Up-and-Coming Voices: Artificial Intelligence in Psychological Science

Role of Emotional Tone and Gender of Computer-Generated Voices in Multimedia Lessons  • Qualitative and Quantitative Assessments of Topic Gists Extracted Using Machine Learning from Social Media Messages about COVID-19  Predicting Developmental Delay in Very Pre-Term Infants Using Machine Learning 

At the 2022 APS Annual Convention in Chicago last May, students and early-career researchers had an opportunity to network and present their research to the scientific community through poster sessions. For this issue, we’ve asked three student researchers to share their research, their findings, and their next steps into work relating to artificial intelligence (AI) and psychological science. 

Role of Emotional Tone and Gender of Computer-Generated Voices in Multimedia Lessons 

Fangzheng Zhao and Richard E. Mayer (University of California, Santa Barbara)

What did the research reveal that you didn’t already know?    

The cognitive-affective model of learning with media claims that learners can perceive and react to the emotional stance displayed by the instructors: That is, students’ felt emotions, social partnership feelings with the instructor, and the learning outcomes can be influenced by instructors’ emotional stance. This research revealed that besides real human voices, synthesized voices with different gender (female, male) and various emotional tones (e.g., happy, sad) could also affect students’ perceived emotions, felt emotions, and social connections with the instructors in video lessons. In addition, different from the matching hypothesis, female and male students’ learning experiences and outcomes were not moderated by the gender of the synthesized voices. 

How might your findings contribute to the broader research on artificial intelligence and psychological science?  

As a contribution to future work on artificial intelligence and psychological science, this research showed the prospects of using AI-synthesized voices as instructors’ voices in video lessons as an economical, convenient, and—most importantly—effective option as a replacement for real human instructors. This study also revealed the need for future research on how to design instruction with disembodied synthesized affective voices that can convey emotion in ways that promote learning processes and outcomes.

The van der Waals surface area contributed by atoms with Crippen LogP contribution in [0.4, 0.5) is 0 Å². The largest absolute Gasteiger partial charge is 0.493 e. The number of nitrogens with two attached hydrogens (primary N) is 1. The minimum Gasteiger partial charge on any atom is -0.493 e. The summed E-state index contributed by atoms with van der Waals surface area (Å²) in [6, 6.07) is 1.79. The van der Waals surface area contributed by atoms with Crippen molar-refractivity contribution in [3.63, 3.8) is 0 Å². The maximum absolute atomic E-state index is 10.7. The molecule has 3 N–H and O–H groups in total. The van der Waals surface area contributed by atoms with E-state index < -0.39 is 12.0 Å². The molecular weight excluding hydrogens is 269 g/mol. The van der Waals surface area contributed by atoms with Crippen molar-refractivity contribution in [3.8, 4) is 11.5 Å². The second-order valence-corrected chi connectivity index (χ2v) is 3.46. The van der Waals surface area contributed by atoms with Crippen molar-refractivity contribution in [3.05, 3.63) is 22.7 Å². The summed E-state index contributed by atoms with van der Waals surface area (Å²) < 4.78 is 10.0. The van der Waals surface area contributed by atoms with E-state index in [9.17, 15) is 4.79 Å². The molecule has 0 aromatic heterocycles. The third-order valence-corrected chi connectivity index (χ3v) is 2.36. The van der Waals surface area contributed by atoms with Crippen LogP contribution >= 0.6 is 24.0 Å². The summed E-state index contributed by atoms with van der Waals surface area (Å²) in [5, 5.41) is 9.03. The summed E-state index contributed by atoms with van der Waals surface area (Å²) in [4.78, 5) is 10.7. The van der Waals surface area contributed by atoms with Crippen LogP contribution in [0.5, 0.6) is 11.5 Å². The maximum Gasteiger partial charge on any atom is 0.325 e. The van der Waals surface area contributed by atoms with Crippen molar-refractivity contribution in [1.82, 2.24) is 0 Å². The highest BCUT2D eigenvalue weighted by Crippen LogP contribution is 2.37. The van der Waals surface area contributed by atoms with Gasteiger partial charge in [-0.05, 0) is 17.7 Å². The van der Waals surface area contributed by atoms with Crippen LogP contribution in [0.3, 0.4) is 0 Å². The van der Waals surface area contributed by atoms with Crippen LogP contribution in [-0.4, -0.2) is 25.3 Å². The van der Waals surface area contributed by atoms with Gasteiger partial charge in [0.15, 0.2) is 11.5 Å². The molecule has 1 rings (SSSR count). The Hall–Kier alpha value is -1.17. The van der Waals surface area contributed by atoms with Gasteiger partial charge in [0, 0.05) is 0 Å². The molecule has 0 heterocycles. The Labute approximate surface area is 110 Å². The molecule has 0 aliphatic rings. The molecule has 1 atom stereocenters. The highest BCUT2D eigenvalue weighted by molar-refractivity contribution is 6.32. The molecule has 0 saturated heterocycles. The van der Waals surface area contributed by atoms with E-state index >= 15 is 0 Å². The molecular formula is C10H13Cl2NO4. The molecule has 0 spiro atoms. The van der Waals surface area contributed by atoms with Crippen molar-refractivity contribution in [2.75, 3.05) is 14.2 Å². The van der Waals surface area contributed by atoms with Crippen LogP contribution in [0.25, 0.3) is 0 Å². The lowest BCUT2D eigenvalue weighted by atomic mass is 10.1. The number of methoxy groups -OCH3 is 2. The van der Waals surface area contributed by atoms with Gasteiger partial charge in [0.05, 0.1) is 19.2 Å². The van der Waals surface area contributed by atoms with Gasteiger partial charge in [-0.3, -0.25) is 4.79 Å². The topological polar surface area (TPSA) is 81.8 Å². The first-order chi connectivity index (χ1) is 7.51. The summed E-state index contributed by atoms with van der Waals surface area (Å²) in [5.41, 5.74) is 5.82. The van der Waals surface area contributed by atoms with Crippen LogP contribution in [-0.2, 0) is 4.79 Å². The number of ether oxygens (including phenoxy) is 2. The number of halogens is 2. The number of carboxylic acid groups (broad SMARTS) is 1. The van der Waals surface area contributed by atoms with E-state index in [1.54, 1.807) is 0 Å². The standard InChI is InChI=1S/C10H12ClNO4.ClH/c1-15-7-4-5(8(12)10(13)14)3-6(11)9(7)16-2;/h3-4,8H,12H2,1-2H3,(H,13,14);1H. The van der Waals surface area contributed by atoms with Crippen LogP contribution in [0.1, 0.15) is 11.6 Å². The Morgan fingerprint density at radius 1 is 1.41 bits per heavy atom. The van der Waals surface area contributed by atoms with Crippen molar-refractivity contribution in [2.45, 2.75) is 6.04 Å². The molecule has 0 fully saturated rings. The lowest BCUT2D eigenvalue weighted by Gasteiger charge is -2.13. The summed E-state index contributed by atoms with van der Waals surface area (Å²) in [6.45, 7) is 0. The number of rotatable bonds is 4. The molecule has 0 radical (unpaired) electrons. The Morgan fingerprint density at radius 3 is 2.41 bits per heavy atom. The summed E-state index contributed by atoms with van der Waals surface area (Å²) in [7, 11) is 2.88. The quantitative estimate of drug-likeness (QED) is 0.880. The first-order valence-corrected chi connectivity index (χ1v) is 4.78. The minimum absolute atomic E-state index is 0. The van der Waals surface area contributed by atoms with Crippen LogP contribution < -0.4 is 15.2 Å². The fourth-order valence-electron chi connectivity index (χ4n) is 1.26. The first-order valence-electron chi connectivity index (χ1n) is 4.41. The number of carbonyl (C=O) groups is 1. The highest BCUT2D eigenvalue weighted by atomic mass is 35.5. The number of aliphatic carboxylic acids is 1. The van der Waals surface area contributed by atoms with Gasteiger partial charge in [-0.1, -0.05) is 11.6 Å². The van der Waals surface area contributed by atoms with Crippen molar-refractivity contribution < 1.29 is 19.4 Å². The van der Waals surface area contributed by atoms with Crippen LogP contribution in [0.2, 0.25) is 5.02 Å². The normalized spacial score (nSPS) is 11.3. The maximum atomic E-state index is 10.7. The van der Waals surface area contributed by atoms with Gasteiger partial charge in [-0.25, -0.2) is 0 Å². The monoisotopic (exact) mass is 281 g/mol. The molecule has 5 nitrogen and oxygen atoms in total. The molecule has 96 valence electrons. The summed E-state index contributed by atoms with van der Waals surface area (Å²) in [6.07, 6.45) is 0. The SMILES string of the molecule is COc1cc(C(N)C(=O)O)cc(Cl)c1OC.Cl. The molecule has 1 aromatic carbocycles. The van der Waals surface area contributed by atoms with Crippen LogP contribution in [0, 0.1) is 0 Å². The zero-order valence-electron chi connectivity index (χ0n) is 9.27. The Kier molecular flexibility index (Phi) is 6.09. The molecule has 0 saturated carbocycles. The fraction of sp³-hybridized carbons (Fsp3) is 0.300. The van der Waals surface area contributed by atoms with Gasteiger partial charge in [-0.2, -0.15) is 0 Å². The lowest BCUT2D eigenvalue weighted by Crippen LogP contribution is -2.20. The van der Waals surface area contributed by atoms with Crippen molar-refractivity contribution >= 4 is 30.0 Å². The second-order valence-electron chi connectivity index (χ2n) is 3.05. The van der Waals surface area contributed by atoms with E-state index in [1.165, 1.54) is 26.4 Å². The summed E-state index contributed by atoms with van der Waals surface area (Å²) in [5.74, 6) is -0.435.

What are your next steps regarding this research? 

We would like to try more advanced machine voice generators and conduct pre-tests to control the emotional arousal level of each type of generated voice to see whether those changes can provide a better experience and improved learning outcomes for students. In addition, we are also interested in investigating whether the results might change if we add the embodied onscreen instructor (AI-generated virtual agents vs. real human instructors), rather than just voices (AI generated machine voices vs. real human voices), in the video lessons.   

See all Up-and-Coming Voices columns

Qualitative and Quantitative Assessments of Topic Gists Extracted Using Machine Learning from Social Media Messages about COVID-19 

Megan A. Birmingham, Valerie F. Reyna, Demetrius Bryson, and Sarah M. Edelson (Cornell University), and David A. Broniatowski (George Washington University)

What did the research reveal that you didn’t already know?  

We learned that millions of social media messages about important health topics related to COVID-19 could be summarized using machine learning models and that human judges could evaluate these models. Fuzzy-trace theory allowed us to meaningfully interpret all of this. We identified two “gist” themes that we examined in depth: (1) social distancing/lockdowns and (2) relationships between COVID-19 and the flu. Crucially, as anticipated by fuzzy-trace theory, the gists human judges took away from machine-generated topics were informed by personal experience with the pandemic and prior knowledge. Overall, we learned how people were thinking about and understanding social media messages, specifically at a critical stage of COVID-19—right when it was declared a pandemic.  

How might your findings contribute to the broader research on artificial intelligence and psychological science?